To set the scene for the conversation, Oke introduced compelling U.N. World Food Programme video footage highlighting the link between conflict and hunger and showcasing its work to feed people in conflict zones. The video made a succinct point: food is more than survival; food provides stability and the strength to rebuild a better tomorrow after a crisis.

In another video, U.N. World Food Programme Country Director for South Sudan Matthew Hollingworth talked about the 5.5 million his division aims to reach in a region beset by conflict, economic disaster, and extreme food insecurity. “If we don’t get resources to reach that many people, we have to make some really tough choices… some people will fall through the gap.”

“There is misperception that there is some silver bullet that can address hunger, and it’s just a matter of handing somebody food,” said Kristof, a New York Times columnist who has traveled extensively in South Sudan and other war zones. “It’s infinitely more complicated than that. It’s about equitable distribution, it’s about reaching young people, it’s a matter of anticipating where famine will arise.”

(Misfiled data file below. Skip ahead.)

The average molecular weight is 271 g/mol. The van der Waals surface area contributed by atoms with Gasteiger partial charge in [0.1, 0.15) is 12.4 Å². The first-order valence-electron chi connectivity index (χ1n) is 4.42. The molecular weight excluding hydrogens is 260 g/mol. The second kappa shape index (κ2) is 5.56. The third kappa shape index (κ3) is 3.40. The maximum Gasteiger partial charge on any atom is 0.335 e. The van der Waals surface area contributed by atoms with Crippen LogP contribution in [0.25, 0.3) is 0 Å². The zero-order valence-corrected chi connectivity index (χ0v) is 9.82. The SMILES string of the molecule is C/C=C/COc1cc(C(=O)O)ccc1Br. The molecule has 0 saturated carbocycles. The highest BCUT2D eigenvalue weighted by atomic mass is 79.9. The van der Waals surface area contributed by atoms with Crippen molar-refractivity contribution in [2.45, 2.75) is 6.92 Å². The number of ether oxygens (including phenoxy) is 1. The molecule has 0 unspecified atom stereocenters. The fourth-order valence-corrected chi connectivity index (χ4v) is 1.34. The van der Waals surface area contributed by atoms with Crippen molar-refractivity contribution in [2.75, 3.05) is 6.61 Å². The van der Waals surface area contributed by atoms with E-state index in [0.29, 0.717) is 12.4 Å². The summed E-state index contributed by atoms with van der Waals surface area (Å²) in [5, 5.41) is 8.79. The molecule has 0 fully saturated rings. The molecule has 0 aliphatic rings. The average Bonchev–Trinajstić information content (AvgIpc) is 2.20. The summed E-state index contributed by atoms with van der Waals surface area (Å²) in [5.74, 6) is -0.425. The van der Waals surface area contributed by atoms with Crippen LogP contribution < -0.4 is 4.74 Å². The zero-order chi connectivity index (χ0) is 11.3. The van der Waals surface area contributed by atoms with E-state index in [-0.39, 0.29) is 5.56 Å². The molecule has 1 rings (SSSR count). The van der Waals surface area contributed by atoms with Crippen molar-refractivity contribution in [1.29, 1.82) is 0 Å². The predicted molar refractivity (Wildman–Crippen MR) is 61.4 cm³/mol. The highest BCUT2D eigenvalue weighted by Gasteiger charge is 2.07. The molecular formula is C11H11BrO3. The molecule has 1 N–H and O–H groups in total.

Kristof added that the pandemic is disrupting food delivery, income, and remittances and in ways that will affect people indirectly, especially children and girls.

“In many parts of the world when families don’t have enough food, they feed their son, and don’t adequately feed their daughter.” Kristof said that the virus has closed schools, and kids can’t get school lunches with essential micronutrients. “A year from now…there will be an awful lot of kids who will have lost cognitive bandwidth because in 2020 and 2021 we dropped the ball and did not provide them with adequate nutrition as their brains developed.”

Breaking the cycle of hunger and man-made conflict 
Guarnieri shared behind-the-scenes insights into how the U.N. World Food Programme’s more than 19,000 staff deliver food assistance and support in the most challenging of conflict zones. In the coming months, she explained, famine is a real risk in parts of four countries where conflict is also on the rise: Burkina Faso, (Northeast) Nigeria, South Sudan and Yemen.